Fishing - Species
Black crappie ranks as Black Lake’s most popular panfish. After ice-out, crappies migrate into marshy bays where the fish remain though April and early May. These shallow-water crappies offer some of the best fishing of the year as large schools hold tight to cover. During the spawning period of late May and early June, crappies congregate on rocky points, and the fishing remains first-rate. Summer angling becomes more challenging as fish move to deeper water and disperse throughout the lake.
Successful outings require more searching on the part of anglers, but two prime locations to check out are shoals and weed edges. The lake sees minimal crappie pressure in autumn, a time when the post productive spots are mid-lake shoals and rock piles.
Hot Spots: Weedbeds and shoals in Black Lake
Smallmouth bass can be caught from June through November, but bronzebacks are the St. Lawrence River’s “summer fish.” In early summer, look for smallmouths along mainland points, island shorelines, rocky areas and large flats. As summer progresses these fish congregate near deep-water points, island drop-offs, and mid-river shoals.
Casting artificial lures such as spinners, minnow-imitation plugs, surface baits and topped jigs work well in early season. When fish leave spawning areas and move to deeper water, live bait (minnows or crayfish) and tipped gifs work well. Some anglers drift through areas while others anchor on key spots. Either way, the secret is to move from spot to spot until active fish are located. Trolling diving plugs is an effective technique throughout summer and fall.
Hot Spots: Small mouth abound throughout the St. Lawrence and among the more popular locations are the islands at Black Lake, Chippewa Bay, American and Old Main Island at Morristown, Galop Island at Ogdensburg, Ogden Island at Waddington, and Wilson Hill, Croil and Long Sault islands at Massena.
While the cooler waters of the St. Lawrence are better suited for the smallmouth bass, large mouth are present and can generally be overlooked. Bucketmouths can be found in the backwaters of most large bays. Traditional offerings such as plastic worm, jig and pig, and surface baits work well. The early morning hours offer the best action during the summer, but autumn is the most productive time of the year for largemouths.
The best fishing for large mouth bass on Black Lake occurs in early summer and throughout the fall. Look for them mostly along weedlines, in opening in the weeds, around weedy shoals, and on rocky points. Traditional offerings such as the plastic worm, jig and pig, and spinnerbait work well as do tube jigs, crankbaits and surface lures.
The relatively new kid on the block, carp have gained enormous popularity in St. Lawrence County over the past decade. The catches along the St. Lawrence can range up to 40+ pounds. There are literally thousands of “swims” to fish along the banks and islands. New York State law permits the fishing of carp all year long, but anglers generally restrict their efforts to May through ice-up. Anglers can use two rods, with single hook on each. Carp can be caught throughout the day, but the best action occurs around dawn and dusk.
Basic tackle consists of 12-13 foot rods with large spinner reels capable of casting 20-30 yards from shore. Serious carp anglers carry an unhooking mat and array of terminal tackle for tying rigs. Corn and boilies work as best bait in the St. Lawrence, with strawberry, pineapple and tutti-frutti yielding more strikes. Before fishing an area, a quantity of corn, soaked for 24 hours, is used as chum to lure carp in.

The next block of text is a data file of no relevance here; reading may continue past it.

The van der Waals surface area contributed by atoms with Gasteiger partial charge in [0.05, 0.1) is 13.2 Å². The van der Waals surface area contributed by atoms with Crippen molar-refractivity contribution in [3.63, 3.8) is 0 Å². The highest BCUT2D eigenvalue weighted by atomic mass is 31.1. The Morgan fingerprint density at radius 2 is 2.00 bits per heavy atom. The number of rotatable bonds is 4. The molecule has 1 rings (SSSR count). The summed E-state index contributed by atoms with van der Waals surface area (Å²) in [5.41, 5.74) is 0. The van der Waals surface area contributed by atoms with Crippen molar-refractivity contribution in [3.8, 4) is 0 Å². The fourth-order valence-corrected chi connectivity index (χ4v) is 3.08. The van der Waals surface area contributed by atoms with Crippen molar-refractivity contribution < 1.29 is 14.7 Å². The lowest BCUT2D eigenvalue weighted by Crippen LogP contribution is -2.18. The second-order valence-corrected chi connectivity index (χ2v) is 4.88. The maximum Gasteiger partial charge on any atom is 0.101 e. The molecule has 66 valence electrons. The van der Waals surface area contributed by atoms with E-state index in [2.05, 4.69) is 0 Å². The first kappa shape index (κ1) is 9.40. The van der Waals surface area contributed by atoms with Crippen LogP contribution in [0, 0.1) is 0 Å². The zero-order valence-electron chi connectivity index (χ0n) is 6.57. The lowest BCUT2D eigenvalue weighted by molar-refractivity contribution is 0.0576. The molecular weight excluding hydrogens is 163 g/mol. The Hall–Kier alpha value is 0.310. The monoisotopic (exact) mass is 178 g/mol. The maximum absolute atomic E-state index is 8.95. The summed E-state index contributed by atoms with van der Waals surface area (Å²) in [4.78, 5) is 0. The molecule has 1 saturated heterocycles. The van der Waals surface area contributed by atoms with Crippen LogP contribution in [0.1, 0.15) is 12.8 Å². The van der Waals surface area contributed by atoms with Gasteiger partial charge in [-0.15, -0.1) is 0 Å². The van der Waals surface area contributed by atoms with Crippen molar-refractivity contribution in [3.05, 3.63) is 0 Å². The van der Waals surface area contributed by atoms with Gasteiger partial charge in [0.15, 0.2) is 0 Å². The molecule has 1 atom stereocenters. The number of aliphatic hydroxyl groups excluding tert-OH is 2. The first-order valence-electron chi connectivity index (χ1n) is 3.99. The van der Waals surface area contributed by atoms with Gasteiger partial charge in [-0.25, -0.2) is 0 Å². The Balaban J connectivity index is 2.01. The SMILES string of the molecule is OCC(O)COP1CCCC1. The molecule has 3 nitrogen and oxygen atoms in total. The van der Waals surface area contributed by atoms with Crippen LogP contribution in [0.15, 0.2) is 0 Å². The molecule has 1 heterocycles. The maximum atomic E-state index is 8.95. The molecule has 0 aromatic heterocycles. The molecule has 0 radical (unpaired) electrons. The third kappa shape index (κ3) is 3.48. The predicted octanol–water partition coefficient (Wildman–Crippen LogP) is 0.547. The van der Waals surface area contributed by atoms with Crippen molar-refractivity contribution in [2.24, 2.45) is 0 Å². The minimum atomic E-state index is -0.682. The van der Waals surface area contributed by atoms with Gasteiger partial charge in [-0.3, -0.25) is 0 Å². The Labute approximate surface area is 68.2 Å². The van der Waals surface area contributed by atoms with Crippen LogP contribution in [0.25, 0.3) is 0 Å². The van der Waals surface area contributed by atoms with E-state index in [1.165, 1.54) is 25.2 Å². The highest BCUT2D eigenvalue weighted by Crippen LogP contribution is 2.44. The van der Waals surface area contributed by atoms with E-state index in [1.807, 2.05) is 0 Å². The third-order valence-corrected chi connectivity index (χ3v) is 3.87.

The St. Lawrence County Chamber has sponsored a special tagging program of carp in the St. Lawrence River. If a catch includes a small tag on the front pectoral fin, please note the date, location and weight of the catch and report it to the chamber by calling 1-877-228-7810.
Hot Spots: Ogdensburg City Docks and park near the Customs House, Wheathouse Bay, Little Sucker Brook and Whittaker Park in Waddington, Hawkins Point and Massena Intake, in Massena.
The St. Lawrence River is rich in muskie history. Art Lauton’s 64.5 inch, 69-pound, 15 ounce fish taken in 1957 is still recognized by the DEC as the current world record.
In the angling world, the muskie has been called the “fish of a hundred hours” and the “fish of a thousand casts.” When anglers go after muskie, the outing is called “a hunt” rather than a fishing trip. The muskie is at the top of the food chain in its world, and catching a trophy muskie is the ultimate challenge in freshwater fishing. There are no shortcuts to catching a big muskie.
Nearly all muskie anglers employ the same technique, trolling large minnow-plugs. Trollers work their lures in the 20- to 40-foot water depths along structural edges and the adjacent deep water. Popular plugs include Swim Whiz, Cisco Kid, Radtke Pike Minnow, and Depth Raider. Baits should be worked close to bottom and natural colors such as shiner, perch and bullhead are recommended. Evening, especially the after-dark hours, produce the best results. Muskie can be caught throughout the summer even though autumn is recognized as prime muskie season. The official season runs from the third Saturday in June through December 15 on the St. Lawrence River and from third Saturday to November 30 on other rivers. The legal measurement is a minimum of 48 inches on the St. Lawrence River and 40 inches on other rivers in St. Lawrence County.
Hot Spots: The St. Lawrence River: The channel side of Oak Island at Chippewa Bay; American Island at Morristown; the mouth of the Oswegatchie River and the International Bridge Shoals at Ogdensburg; the mouth of Whitehouse Bay, Ogden Island and the mouth of Coles Creek at Waddington; and the Town Beach, Copeland Oil Tanks, and Hawkins Point in Massena.